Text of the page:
“Poseidon” exhibit to open at Hood Museum
Poseidon: shaker of the earth, bringer of storms, tamer of horses, ruler of the seas. Beginning on Jan. 17, the Dartmouth community will be able to explore the spiritual and secular majesty of the Greek god Poseidon at the Hood Museum of Art’s upcoming exhibition “Poseidon and the Sea: Myth, Cult and Daily Life.”
The exhibit, which contains more than 100 pieces of various art forms — ranging from large marble statues to small pieces of pottery — was curated by Seth Pevnick ’99, the acting director, chief curator and Richard E. Perry Curator of Greek and Roman Art at the Tampa Museum of Art. Pevnick, who was a Hood Museum intern during his time at the College, said that he had thought of the idea for an exhibition revolving around Poseidon even before he began working at the Tampa Museum of Art.
He said he was inspired by a statue of Poseidon in the Tampa museum, which he described as the “biggest and best-preserved” in the United States.
“I hadn’t heard of any big shows that had been done focusing on Poseidon and the sea, so I decided that it would be a great show to do in an area that is on the sea like Tampa,” Pevnick said. “And they hired me and asked me to do the show.”
The works in the exhibition, which first opened in Omaha, Nebraska, last winter, evoke three different themes — the myth, the cult and the impact that Poseidon had on daily life, Pevnick said. The themes of myth and cult will illustrate Poseidon’s role in the religion and tradition of ancient Greece, while the theme of daily life will show the role the sea played in the secular happenings of Greece, he said. He said that one of the goals of the exhibit is to make aspects of the religion surrounding Poseidon more accessible.
“[The myth and cult] are composed of a collection of stories about Gods that most people don’t believe in anymore, so that all seems very, very different and hard to relate to,” Pevnick said. “But when you get to the last section of the show about daily life, it’s seafood and seafaring and that’s something that people see all of the time and can easily understand.”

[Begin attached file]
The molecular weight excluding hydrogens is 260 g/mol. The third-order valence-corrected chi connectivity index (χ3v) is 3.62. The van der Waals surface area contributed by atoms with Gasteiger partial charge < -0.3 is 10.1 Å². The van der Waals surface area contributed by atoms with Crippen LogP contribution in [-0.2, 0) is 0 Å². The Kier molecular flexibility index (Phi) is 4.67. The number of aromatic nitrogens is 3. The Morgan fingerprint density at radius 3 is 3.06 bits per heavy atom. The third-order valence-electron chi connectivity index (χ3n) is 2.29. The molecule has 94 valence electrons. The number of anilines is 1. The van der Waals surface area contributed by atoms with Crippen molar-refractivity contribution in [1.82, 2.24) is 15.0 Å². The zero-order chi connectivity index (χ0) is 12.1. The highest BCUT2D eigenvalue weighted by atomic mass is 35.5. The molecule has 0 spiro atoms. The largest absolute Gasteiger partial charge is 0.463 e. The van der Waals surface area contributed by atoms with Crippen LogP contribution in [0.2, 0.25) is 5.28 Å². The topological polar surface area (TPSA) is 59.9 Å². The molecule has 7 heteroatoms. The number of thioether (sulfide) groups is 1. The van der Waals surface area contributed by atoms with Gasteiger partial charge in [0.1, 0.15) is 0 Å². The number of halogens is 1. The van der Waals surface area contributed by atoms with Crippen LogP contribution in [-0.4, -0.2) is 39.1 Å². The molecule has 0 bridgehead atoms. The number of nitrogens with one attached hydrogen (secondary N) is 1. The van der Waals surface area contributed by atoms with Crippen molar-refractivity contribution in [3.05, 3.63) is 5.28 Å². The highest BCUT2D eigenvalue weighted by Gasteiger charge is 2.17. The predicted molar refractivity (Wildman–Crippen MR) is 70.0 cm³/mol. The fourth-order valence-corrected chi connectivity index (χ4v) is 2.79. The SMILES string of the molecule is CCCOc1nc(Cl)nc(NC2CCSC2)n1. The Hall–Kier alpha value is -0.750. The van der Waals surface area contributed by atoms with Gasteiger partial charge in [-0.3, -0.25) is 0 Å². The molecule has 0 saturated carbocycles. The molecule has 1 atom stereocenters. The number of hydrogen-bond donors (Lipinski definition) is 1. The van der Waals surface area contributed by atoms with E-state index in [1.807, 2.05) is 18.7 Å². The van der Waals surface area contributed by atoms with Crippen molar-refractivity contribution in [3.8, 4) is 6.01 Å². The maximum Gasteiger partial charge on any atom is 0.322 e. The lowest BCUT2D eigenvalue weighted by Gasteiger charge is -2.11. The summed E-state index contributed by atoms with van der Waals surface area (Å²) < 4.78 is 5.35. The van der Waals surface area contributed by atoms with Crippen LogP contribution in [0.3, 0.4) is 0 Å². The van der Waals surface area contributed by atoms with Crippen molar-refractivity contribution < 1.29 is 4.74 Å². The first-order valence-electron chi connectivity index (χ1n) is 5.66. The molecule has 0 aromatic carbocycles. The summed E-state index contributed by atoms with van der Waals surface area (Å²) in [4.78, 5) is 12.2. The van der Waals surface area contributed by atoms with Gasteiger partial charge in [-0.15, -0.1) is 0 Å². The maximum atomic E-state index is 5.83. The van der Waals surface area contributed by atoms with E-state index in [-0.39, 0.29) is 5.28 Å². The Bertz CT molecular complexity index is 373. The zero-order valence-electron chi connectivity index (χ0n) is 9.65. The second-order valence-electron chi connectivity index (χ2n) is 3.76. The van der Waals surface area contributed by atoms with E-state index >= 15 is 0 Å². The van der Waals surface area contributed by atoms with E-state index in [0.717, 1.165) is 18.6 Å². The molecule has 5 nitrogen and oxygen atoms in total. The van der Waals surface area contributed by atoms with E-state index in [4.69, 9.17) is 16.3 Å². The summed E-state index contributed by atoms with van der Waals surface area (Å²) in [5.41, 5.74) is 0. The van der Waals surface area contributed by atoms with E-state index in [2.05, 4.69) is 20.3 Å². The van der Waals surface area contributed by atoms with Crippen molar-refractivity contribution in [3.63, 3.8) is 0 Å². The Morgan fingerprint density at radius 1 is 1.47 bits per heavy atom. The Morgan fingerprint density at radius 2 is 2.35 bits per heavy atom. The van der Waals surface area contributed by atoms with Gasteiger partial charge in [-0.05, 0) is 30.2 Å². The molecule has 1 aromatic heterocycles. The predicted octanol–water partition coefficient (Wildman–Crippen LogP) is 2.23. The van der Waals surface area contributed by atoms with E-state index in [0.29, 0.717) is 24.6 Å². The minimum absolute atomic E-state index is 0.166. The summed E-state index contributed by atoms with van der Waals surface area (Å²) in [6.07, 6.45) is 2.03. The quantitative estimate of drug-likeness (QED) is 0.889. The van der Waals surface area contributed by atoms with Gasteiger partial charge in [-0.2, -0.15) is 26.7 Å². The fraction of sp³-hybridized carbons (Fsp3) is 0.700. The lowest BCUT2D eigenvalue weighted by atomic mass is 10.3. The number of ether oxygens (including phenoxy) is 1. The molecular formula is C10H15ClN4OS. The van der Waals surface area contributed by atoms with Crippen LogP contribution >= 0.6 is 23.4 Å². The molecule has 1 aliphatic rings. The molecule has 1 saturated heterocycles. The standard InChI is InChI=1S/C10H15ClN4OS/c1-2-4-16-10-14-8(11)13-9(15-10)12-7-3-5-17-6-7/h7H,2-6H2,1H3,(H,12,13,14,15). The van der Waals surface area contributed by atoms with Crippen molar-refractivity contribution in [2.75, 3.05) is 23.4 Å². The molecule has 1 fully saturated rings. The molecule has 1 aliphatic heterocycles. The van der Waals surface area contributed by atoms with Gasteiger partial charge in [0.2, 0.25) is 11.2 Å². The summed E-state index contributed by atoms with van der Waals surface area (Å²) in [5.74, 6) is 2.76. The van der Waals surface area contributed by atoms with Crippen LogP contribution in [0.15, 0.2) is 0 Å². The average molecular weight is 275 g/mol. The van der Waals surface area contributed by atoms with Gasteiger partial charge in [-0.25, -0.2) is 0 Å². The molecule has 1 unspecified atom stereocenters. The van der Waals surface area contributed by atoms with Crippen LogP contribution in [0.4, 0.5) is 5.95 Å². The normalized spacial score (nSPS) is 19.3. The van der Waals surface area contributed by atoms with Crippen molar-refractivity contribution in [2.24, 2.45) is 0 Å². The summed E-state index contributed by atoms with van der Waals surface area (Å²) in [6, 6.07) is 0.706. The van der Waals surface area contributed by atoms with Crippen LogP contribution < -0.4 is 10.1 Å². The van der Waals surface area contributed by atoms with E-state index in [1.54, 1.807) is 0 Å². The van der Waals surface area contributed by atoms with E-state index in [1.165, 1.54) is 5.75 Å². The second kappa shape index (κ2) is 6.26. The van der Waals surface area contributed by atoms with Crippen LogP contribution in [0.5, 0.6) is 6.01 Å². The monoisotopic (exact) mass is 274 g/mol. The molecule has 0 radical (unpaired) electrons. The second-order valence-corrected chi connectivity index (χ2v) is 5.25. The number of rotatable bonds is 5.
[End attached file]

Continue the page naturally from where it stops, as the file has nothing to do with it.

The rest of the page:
Classical studies professor and archaeologist Julie Hruby said that art and archaeological details are important in understanding civilizations of the past.
“Art, as a subset of archaeology, is vitally important in understanding civilizations of the past,” Hruby said. “However, art definitely has holes and without the context of other archaeological findings it can be hard to understand. But if you can excavate other artifacts and find context in them, you can answer just about any question there is to ask.”
Along with the exhibition, the College will host lectures about ancient Greek archaeology. The lectures will begin on Friday, with a talk given by Woods Hole Oceanographic Institution research specialist Brendan Foley about the Antikythera Shipwreck, an archeological site that has been a major source of ancient Greek artifacts including statues and jewelry. The Hood will also host a symposium about the exhibit on Jan. 30 and 31, which will be highlighted by a keynote speech by Pevnick.
Hood Museum senior curator and the symposium’s organizer Katherine Hart said that the event was designed largely based on input from professors in the classics department.
“We brought these potential speakers into the classics department, and they chose the speakers that they were most interested in having their students hear and that they were most fascinated by,” she said.
“Poseidon and the Sea: Myth, Cult and Daily Life” will run from Jan. 17 through March 15 in the
second floor galleries of the Hood.